Close to a year after Malaysia Airlines flight MH370 disappeared, the determined ship-chaser Mike Chillit has posted a telling graphic (below) about the search for the wreckage of the 777-200ER on the floor of the southern Indian Ocean.

In case your screen is too small to read the description on the left of the frame, this is what it says:

On this map, red dots are locations where various experts have professed a belief that #MH370 crashed and sank.

Each point is on or very near an imaginary line colloquially known as the 7th Arc (shown as a red arc).

The purple shaded area around each point represents a 10 nm [nautical mile] margin-of-error presented as the maximum extent to which each of these areas might be in error.

The green shaded area is most, but not all, of the area that has now been scanned for the missing plane.

As everyone who has followed this tragedy knows, not one shred of debris has turned up in this search area, or anywhere else in the world. Nothing.

On the upper right-hand side of the diagram, which also shows the paths to be followed by the search ships, Chillit (found on Twitter @mikechillit) notes:

The only hypothesized guess not yet statistically excluded appears to have been abandoned. It is the one labelled 93, -37.4 and was recommended by Inmarsat. It was first published on October 7, 2014.

Chillit also links to the Independent Group of (quite sceptical) experts and the detailed post by Duncan Steel last September as to their recommended search priorities and reasons.

Those reasons are not easy for a lay reader to follow and, if a better understanding is sought, it will only come from doing your own reading and research as to the terminology and methods. There is no simple, pop-up journalistic short-hand path to enlightenment. However, making such an effort will repay the hours invested by those who are truly engaged by this mystery.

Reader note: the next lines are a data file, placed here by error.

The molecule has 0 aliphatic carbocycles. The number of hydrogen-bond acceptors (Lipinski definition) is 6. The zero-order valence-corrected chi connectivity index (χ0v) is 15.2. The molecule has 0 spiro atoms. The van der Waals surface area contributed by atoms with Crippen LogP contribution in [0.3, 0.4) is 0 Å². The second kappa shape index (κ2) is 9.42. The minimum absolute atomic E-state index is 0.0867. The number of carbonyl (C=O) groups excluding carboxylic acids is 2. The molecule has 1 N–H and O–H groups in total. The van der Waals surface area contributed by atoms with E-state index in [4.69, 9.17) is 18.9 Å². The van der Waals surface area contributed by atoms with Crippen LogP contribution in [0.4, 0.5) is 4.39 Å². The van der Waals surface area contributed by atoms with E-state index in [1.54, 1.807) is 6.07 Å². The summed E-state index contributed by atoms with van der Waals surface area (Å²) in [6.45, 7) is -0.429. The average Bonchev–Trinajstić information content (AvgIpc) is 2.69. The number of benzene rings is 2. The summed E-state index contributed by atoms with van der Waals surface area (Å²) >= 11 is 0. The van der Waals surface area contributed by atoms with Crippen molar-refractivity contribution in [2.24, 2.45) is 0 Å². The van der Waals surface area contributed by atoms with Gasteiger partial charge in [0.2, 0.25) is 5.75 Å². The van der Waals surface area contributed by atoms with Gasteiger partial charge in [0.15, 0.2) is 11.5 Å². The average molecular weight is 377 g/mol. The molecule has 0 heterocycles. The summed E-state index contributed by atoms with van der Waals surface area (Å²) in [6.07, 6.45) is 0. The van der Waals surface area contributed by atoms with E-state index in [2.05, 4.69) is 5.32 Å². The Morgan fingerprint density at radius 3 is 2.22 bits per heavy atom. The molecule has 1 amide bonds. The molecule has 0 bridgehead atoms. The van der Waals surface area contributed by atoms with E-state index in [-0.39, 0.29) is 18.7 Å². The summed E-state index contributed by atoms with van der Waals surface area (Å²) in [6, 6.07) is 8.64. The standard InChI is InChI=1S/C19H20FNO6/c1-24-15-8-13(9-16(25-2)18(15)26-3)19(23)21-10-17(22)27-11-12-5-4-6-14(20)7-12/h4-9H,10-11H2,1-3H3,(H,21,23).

For this reporter, the wider context to this tragic epic is the untruthfulness of the Malaysian government and its aviation authorities in relation to the wretchedly inconsistent and misleading official narrative that was rolled out about MH370.

The lies about what its military radar saw — in that cabinet knew what it saw on the morning of the crash, yet the government denied it — while the Prime Minister deliberately and very publicly misled the search nations including Australia into extending the collective effort deeper into the South China Sea, further west into the Andaman Sea and even as far north west as Kazakhstan, are inexplicable.

The non-release of the full inventory of cargo below the passenger deck is mysterious, but clearly highly relevant, otherwise it would have been disclosed.

The denials about any phone calls from passengers, or indeed, any voice contact with the pilots after the flight disappeared from air traffic control’s (ATC) radar screens as a transponder-identified object while over the Gulf of Thailand, may be true, but need further, more detailed examination.

The response by any credible airline after a flight suddenly vanishes is to be incredibly persistent in trying to contact the flight by any means; by sat phone, by calls to other airliners that would have been in the vicinity, by persistent inquiries among other adjacent air traffic control areas; to shipping, to police in coastal villages, and on and on and on, until that terrible moment when the fuel on the jet must have run out.

But with MH370, no. Just a few calls were made according to the official narrative, and some of them remarkably late. The indifference of Malaysia Airlines to finding out what had happened to 239 souls in the early hours of March 8, 2o14, is utterly callous and unforgiveable. They should have been hitting the phones until their finger tips bled. Their conduct, going on their own disclosures, was unspeakably deficient in every regard.

If they were calling MH370 every minute, calling Vietnamese and Thai ATC every minute, and ringing every kampong, town, city, ship, and other plane every minute, as they should have been, why didn’t they say so?

We are left with the most appalling and shameful and inexplicable indifference in the history of modern aviation on the occasion of a sudden loss of contact. (In the case of MH17 the calls were urgent, and comprehensive, and sadly, the terrible reality of a shoot down and crash was discovered within minutes.).

It is the very conduct of Malaysia Airlines, and the Malaysian government and aviation officials, that may hold some of the answers about MH370 that the searchers are attempting to find on the floor of the southern Indian Ocean.

Peter Fray

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